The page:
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E-book
Author Srivastava, Manu

Title Additive Manufacturing : Fundamentals and Advancements
Published Milton : CRC Press LLC, 2019
©2020
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Description 1 online resource (321 pages)
Contents Cover -- Half Title -- Title Page -- Copyright Page -- Table of Contents -- List of Figures -- List of Tables -- List of Abbreviations -- Preface -- Summary -- Acknowledgments -- About the Authors -- Section A: General Details of Additive Manufacturing Processes -- 1. Introduction -- 1.1 Introduction -- 1.2 Types of AM Technologies -- 1.3 Nomenclature of AM Machines -- 1.4 Prototyping, Tooling and Manufacturing -- 1.4.1 Direct AM Processes -- 1.4.1.1 Direct Prototyping -- 1.4.1.2 Direct Tooling -- 1.4.1.2.1 Prototype Tooling -- 1.4.1.3 Direct Manufacturing -- 1.4.2 Indirect AM Processes -- 1.4.2.1 Indirect Prototyping -- 1.4.2.2 Indirect Tooling -- 1.4.2.3 Indirect Manufacturing -- 1.5 Advantages of AM Processes -- 1.6 Challenges of AM Processes -- 1.7 Summary -- References -- 2. Comparison of Additive Manufacturing with Conventional Manufacturing Processes -- 2.1 Introduction -- 2.2 Comparison between AM and Conventional Manufacturing -- 2.2.1 Comparison between AM and CNC Machining -- 2.2.2 Comparison between AM and Deformation Processes -- 2.2.3 Comparison between AM and Primary or Shaping Processes -- 2.3 Pros and Cons of AM with Respect to Conventional Manufacturing -- 2.3.1 Part Flexibility -- 2.3.2 Waste Prevention -- 2.3.3 Production Flexibility -- 2.3.4 Process Running Cost -- 2.3.5 Probability of Change -- 2.3.6 Start-up Investment -- 2.3.7 Mass Production -- 2.3.8 Raw Material -- 2.4 Summary -- References -- 3. Additive Manufacturing Processes -- 3.1 Introduction -- 3.2 Classification of AM Processes -- 3.3 Common AM Processes -- 3.4 Summary -- References -- 4. Evolution of Additive Manufacturing Technologies -- 4.1 Introduction -- 4.2 Evolution of AM Technologies -- 4.3 Timeline of AM Technology -- 4.4 Summary -- References -- 5. Generalized Additive Manufacturing Process Chain -- 5.1 Introduction
11.3 Laminated Object Manufacturing -- 11.3.1 Process Description -- 11.3.2 Materials for LOM -- 11.3.3 Process Variants of LOM -- 11.3.4 Advantages of LOM -- 11.3.5 Drawbacks of LOM -- 11.3.6 Design and Quality Aspects -- 11.3.7 Applications of LOM -- 11.4 Ultrasonic Consolidation -- 11.4.1 Benefits of UAM -- 11.4.2 Drawbacks of UAM -- 11.4.3 Applications of UAM -- 11.5 Summary -- 12. Additive Manufacturing Processes Utilizing Directed Energy Deposition Processes -- 12.1 Introduction -- 12.2 Variants of Directed Energy Deposition -- 12.3 Process Description -- 12.4 Classification of DED Techniques -- 12.4.1 Laser-Based DED Techniques -- 12.4.1.1 Direct Laser Deposition -- 12.4.1.1.1 Process Parameters of DLD -- 12.4.1.1.2 Laser-Based DED Techniques for 2D Geometries -- 12.4.1.1.3 Laser-Based DED Techniques for 3D Geometries -- 12.4.1.1.4 Applications of Laser Based DED (LB-DED) -- 12.4.2 Electron Beam-Based DED Processes -- 12.5 Advantages of DED -- 12.6 Drawbacks of DED -- 12.7 Summary -- References -- Section C: Material, Design and Related Aspects of Additive Manufacturing Processes -- 13. Materials for Additive Manufacturing -- 13.1 Introduction -- 13.2 Materials for AM -- 13.2.1 Forms/State of Materials for AM Processes -- 13.2.2 Polymers -- 13.2.3 Metals -- 13.2.4 Ceramic Materials -- 13.2.5 Composite Materials -- 13.3 Material Binding Mechanisms in AM -- 13.3.1 Binding Using Secondary Phase Assistance -- 13.3.2 Binding Using Chemical Induction -- 13.3.3 Binding Using Solid State Sintering -- 13.3.4 Binding Using Liquid Fusion -- 13.4 Defects in AM Parts -- 13.4.1 Balling Phenomena -- 13.4.2 Porosity Defects -- 13.4.3 Cracks -- 13.4.4 Distortion -- 13.4.5 Inferior Surface Finish -- 13.5 Summary -- References -- 14. Additive Manufacturing Design and Strategies -- 14.1 Introduction -- 14.2 Design for AM -- 14.3 AM Design Tools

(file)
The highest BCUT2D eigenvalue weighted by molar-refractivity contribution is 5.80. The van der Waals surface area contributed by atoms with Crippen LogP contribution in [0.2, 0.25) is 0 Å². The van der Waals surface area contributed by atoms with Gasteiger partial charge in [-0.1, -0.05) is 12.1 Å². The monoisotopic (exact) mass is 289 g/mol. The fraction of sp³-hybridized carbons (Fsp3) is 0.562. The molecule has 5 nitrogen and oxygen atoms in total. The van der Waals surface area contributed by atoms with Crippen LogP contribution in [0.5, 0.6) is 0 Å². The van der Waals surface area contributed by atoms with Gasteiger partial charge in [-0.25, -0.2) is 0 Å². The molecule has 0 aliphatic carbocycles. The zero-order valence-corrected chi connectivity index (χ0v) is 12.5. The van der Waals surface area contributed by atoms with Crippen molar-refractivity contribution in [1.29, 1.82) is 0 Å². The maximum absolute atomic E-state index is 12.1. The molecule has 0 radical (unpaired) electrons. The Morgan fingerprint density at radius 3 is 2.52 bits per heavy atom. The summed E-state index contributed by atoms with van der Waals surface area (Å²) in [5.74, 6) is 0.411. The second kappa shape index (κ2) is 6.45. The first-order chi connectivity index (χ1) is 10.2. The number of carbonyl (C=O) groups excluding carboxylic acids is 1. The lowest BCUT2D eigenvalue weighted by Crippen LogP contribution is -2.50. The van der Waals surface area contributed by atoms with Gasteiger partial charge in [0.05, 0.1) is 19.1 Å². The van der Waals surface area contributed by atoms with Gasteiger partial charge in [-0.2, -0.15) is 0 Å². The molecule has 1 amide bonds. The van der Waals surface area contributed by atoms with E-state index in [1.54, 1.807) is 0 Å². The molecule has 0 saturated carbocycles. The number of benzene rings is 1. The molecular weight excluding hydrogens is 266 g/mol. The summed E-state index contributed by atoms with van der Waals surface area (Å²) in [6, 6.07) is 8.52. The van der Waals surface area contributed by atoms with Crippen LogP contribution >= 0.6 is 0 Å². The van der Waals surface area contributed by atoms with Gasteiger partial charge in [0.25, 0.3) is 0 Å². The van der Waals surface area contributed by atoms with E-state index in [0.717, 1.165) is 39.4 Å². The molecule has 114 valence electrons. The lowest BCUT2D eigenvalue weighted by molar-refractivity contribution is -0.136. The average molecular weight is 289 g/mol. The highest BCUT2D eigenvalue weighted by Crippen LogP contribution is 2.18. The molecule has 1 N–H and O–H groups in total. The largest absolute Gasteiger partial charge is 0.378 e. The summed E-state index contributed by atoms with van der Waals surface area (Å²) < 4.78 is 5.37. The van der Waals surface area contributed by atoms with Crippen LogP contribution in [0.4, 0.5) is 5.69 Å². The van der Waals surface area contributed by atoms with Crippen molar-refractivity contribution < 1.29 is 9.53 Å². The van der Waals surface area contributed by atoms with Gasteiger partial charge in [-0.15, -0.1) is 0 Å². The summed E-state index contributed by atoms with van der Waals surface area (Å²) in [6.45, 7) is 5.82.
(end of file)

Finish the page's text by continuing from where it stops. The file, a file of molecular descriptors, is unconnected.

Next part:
14.4 Design Considerations -- 14.5 DFAM Design Strategies -- 14.6 DFAM System Details -- 14.7 Summary -- References -- Section D: Trends, Advancements,Applications and Conclusion -- 15. Hybrid Additive Manufacturing -- 15.1 Introduction -- 15.2 Hybrid AM -- 15.2.1 Ultrasonic AM -- 15.2.1.1 Working Principles of UAM -- 15.2.1.2 Applications of UAM -- 15.2.1.2.1 Embedding of Electronic Structures into Metal Matrices -- 15.2.1.2.2 Fabrication of Reinforced MetalMatrix Composites and Metallic Laminates -- 15.2.2 AM Using Cold Spraying -- 15.2.2.1 Working Principles of CSAM -- 15.2.2.2 Advantages and Disadvantages of CSAM -- 15.2.2.3 Applications of CSAM -- 15.2.2.4 Challenges of CSAM -- 15.2.3 Friction-Based AM -- 15.2.3.1 Friction Stir AM -- 15.2.3.2 Additive Friction Stir -- 15.2.3.3 Applications of FBAM -- 15.2.4 Comparison between UAM, FSAM and AFS -- 15.3 Summary -- 16. Additive Manufacturing Applications -- 16.1 Introduction -- 16.2 Application of AM Parts as Visualization Tools -- 16.3 AM Applications in Aerospace -- 16.3.1 Repair Work of Aerospace Components Using AM -- 16.4 Automotive Applications of AM -- 16.5 Medical Applications -- 16.5.1 Applications of AM in Biomaterials -- 16.6 Construction Industry -- 16.7 Retail Applications -- 16.8 Summary -- 17. Impact and Forecasting of Additive Manufacturing -- 17.1 Introduction -- 17.2 Impact of AM -- 17.2.1 Impact on Health and Well-Being -- 17.2.2 Impact on Environment -- 17.2.3 AM Impact upon Supply Chain Management -- 17.2.4 Health and Occupational Hazards -- 17.2.5 Impact on Repair -- 17.3 Economic Characteristics of AM -- 17.4 Sustainability of AM -- 17.5 Summary and Future of AM -- 18. Conclusion -- 18.1 Conclusive Summary -- 18.2 Future Trends -- Index